Moderate Youth League

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(Redirected from Moderata Ungdomsförbundet)
Swedish Young Conservatives
Moderata ungdomsförbundet
ChairpersonDouglas Thor
Secretary GeneralJohannes Thernström
Founded1934; 90 years ago (1934)
Preceded byNational League of Sweden
HeadquartersBlasieholmsgatan 4A, Stockholm, Sweden
Membership10 880 (2019)[1]
IdeologyLiberal conservatism[2]
Libertarian conservatism
Classical liberalism
Economic liberalism
Mother partyModerate Party
International affiliationInternational Young Democrat Union (IYDU)
European affiliationYouth of the European People's Party (YEPP)
Nordic affiliationNordic Young Conservative Union (NUU)

The Moderate Youth League (Swedish: Moderata ungdomsförbundet [mʊdɛˈrɑ̌ːta ˈɵ̂ŋdʊmsfœrˌbɵndɛt] ; MUF), officially known in English as the Swedish Young Conservatives, is the youth wing of the Swedish Moderate Party. Of the political youth organizations that received financial support from the Swedish Agency for Youth and Civil Society in 2019, it had the highest number of members.[4]

The Moderate Youth League is more libertarian-leaning and more radical than the mother party. It is generally pro-market, pro-American, pro-Israeli and liberal in social issues such as abortion, gay rights and supports legalization of illegal file sharing and alcohol manufacturing for private, nonprofit purposes. Its official ideologies are liberalism and conservatism.[5]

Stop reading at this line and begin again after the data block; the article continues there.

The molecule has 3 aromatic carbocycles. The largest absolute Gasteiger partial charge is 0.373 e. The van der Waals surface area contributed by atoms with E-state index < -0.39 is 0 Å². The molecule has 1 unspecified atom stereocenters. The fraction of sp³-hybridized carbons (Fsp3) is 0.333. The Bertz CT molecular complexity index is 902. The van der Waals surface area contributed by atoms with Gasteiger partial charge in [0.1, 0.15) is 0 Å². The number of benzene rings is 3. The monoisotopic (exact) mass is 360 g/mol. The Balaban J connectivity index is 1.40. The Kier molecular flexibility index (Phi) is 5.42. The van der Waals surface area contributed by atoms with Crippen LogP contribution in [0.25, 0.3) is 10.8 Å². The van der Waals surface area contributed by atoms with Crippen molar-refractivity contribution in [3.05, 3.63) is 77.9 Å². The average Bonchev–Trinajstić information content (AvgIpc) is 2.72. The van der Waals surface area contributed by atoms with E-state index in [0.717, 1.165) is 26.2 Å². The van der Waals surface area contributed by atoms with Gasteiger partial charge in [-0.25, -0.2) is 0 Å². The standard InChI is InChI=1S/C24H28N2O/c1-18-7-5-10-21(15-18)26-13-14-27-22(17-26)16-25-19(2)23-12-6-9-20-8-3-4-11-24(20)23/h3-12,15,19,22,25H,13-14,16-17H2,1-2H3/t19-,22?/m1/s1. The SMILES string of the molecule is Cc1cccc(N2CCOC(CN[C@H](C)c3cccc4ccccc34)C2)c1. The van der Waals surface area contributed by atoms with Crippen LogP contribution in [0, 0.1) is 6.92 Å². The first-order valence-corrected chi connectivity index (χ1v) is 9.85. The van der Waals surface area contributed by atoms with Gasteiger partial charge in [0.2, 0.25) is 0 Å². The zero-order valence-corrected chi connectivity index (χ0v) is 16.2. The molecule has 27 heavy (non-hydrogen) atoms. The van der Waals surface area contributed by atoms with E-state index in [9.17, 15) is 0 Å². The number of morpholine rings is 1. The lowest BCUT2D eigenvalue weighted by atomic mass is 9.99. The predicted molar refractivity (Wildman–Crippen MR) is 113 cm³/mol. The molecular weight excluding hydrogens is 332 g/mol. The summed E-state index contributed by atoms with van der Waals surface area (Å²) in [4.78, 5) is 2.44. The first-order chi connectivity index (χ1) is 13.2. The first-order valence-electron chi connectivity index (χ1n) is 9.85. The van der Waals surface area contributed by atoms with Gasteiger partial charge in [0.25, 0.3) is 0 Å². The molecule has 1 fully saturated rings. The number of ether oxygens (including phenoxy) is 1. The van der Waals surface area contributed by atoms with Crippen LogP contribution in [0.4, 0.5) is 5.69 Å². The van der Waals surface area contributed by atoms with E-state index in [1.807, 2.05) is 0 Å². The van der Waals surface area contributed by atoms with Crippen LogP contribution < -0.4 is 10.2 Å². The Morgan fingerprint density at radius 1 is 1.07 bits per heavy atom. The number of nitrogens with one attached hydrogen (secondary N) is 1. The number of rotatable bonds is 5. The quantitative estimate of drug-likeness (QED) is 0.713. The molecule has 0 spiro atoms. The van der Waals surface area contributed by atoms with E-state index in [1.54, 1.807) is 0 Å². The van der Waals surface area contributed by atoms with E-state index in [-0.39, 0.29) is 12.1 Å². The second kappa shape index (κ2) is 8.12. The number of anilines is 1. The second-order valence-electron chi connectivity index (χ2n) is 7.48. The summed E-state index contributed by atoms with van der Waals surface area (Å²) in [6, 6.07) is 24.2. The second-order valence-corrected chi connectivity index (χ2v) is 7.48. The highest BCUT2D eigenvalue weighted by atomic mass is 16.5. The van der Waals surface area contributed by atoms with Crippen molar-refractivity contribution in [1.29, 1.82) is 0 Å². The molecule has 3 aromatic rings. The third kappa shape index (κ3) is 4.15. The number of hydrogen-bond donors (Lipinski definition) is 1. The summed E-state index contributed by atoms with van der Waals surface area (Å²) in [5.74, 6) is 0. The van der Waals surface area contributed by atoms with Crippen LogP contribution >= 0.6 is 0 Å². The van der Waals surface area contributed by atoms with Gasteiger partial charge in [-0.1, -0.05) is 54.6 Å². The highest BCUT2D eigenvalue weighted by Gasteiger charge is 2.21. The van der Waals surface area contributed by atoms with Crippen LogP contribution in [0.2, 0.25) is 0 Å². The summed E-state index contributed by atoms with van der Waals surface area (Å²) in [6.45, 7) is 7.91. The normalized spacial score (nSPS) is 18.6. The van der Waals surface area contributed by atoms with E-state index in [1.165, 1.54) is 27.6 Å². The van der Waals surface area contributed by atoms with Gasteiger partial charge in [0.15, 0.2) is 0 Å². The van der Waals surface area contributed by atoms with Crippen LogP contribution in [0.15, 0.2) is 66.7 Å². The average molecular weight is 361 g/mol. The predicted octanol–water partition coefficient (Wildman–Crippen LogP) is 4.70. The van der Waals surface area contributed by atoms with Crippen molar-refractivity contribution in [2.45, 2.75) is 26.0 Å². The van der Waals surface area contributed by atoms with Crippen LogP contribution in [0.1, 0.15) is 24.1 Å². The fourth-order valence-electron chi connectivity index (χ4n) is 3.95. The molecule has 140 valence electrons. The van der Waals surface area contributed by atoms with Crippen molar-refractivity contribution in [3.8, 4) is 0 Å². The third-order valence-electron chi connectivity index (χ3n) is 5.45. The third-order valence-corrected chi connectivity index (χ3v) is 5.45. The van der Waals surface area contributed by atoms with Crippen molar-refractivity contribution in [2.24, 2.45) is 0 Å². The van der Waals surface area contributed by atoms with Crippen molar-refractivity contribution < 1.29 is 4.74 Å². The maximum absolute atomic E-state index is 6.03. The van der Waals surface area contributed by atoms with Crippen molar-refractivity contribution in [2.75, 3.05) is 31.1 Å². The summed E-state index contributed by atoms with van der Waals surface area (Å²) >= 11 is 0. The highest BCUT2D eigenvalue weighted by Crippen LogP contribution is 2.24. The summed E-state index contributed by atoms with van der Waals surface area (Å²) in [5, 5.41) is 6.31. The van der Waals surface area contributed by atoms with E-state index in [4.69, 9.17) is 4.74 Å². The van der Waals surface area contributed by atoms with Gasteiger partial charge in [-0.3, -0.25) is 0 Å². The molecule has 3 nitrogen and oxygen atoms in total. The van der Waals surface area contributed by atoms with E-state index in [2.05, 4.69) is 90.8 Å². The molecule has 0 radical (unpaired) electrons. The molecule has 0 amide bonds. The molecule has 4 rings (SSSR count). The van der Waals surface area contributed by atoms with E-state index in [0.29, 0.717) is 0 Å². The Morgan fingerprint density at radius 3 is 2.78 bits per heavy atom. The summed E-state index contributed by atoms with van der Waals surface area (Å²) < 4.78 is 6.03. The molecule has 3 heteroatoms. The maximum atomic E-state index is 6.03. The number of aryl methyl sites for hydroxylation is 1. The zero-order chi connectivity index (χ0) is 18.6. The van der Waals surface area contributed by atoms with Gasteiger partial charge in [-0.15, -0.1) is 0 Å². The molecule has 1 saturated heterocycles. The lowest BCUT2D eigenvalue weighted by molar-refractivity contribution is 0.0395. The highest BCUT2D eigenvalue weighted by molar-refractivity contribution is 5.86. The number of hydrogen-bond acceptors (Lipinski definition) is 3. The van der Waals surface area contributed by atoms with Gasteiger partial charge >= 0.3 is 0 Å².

The Moderate Youth League was formed in 1934 as the Young Swedes (Swedish: Ungsvenskarna) as a consequence of the split between the Moderate Party (then the General Electoral Union) and its youth organization, the National Youth League of Sweden (Swedish: Sveriges nationella ungdomsförbund) which had turned into an openly pro-Nazi organization. In 1946 the organization changed its name to the Youth Association of the Right (Swedish: Högerns ungdomsförbund). The current name was adopted in 1969.


The Moderate Youth League is led by a national executive committee, elected every two years at the national congress. The President is supported by two vice-chairmen. Normally, members of the national executive have served at district level first. The current chairman, for example, used to be chairman of the Stockholm district. The national chairman also sits on the national board of the Moderate Party.